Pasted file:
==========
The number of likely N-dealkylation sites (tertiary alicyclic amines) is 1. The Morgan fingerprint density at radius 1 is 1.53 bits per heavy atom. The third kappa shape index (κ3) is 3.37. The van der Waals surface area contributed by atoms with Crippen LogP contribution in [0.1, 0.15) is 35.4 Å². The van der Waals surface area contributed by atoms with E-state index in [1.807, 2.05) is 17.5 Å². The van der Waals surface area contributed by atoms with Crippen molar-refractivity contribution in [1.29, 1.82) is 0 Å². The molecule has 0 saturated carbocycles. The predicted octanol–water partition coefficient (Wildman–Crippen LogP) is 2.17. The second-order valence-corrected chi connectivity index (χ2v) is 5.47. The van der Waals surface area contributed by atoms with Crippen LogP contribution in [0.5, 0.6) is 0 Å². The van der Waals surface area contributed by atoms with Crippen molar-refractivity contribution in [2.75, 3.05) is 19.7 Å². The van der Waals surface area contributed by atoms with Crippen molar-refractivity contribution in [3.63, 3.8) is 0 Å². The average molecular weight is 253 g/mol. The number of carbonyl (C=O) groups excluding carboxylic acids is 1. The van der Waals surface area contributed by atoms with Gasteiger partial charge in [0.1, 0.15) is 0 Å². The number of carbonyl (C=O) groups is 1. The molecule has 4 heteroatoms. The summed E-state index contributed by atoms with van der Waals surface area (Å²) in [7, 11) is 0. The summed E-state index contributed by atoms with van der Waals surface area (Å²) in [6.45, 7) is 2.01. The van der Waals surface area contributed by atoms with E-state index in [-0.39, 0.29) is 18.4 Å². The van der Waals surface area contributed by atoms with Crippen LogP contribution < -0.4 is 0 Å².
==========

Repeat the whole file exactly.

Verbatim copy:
The number of likely N-dealkylation sites (tertiary alicyclic amines) is 1. The Morgan fingerprint density at radius 1 is 1.53 bits per heavy atom. The third kappa shape index (κ3) is 3.37. The van der Waals surface area contributed by atoms with Crippen LogP contribution in [0.1, 0.15) is 35.4 Å². The van der Waals surface area contributed by atoms with E-state index in [1.807, 2.05) is 17.5 Å². The van der Waals surface area contributed by atoms with Crippen molar-refractivity contribution in [1.29, 1.82) is 0 Å². The molecule has 0 saturated carbocycles. The predicted octanol–water partition coefficient (Wildman–Crippen LogP) is 2.17. The second-order valence-corrected chi connectivity index (χ2v) is 5.47. The van der Waals surface area contributed by atoms with Crippen LogP contribution in [0.5, 0.6) is 0 Å². The van der Waals surface area contributed by atoms with Crippen molar-refractivity contribution in [2.75, 3.05) is 19.7 Å². The van der Waals surface area contributed by atoms with Crippen molar-refractivity contribution in [3.63, 3.8) is 0 Å². The average molecular weight is 253 g/mol. The number of carbonyl (C=O) groups excluding carboxylic acids is 1. The van der Waals surface area contributed by atoms with Gasteiger partial charge in [0.1, 0.15) is 0 Å². The number of carbonyl (C=O) groups is 1. The molecule has 4 heteroatoms. The summed E-state index contributed by atoms with van der Waals surface area (Å²) in [7, 11) is 0. The summed E-state index contributed by atoms with van der Waals surface area (Å²) in [6.45, 7) is 2.01. The van der Waals surface area contributed by atoms with E-state index in [-0.39, 0.29) is 18.4 Å². The van der Waals surface area contributed by atoms with Crippen LogP contribution < -0.4 is 0 Å².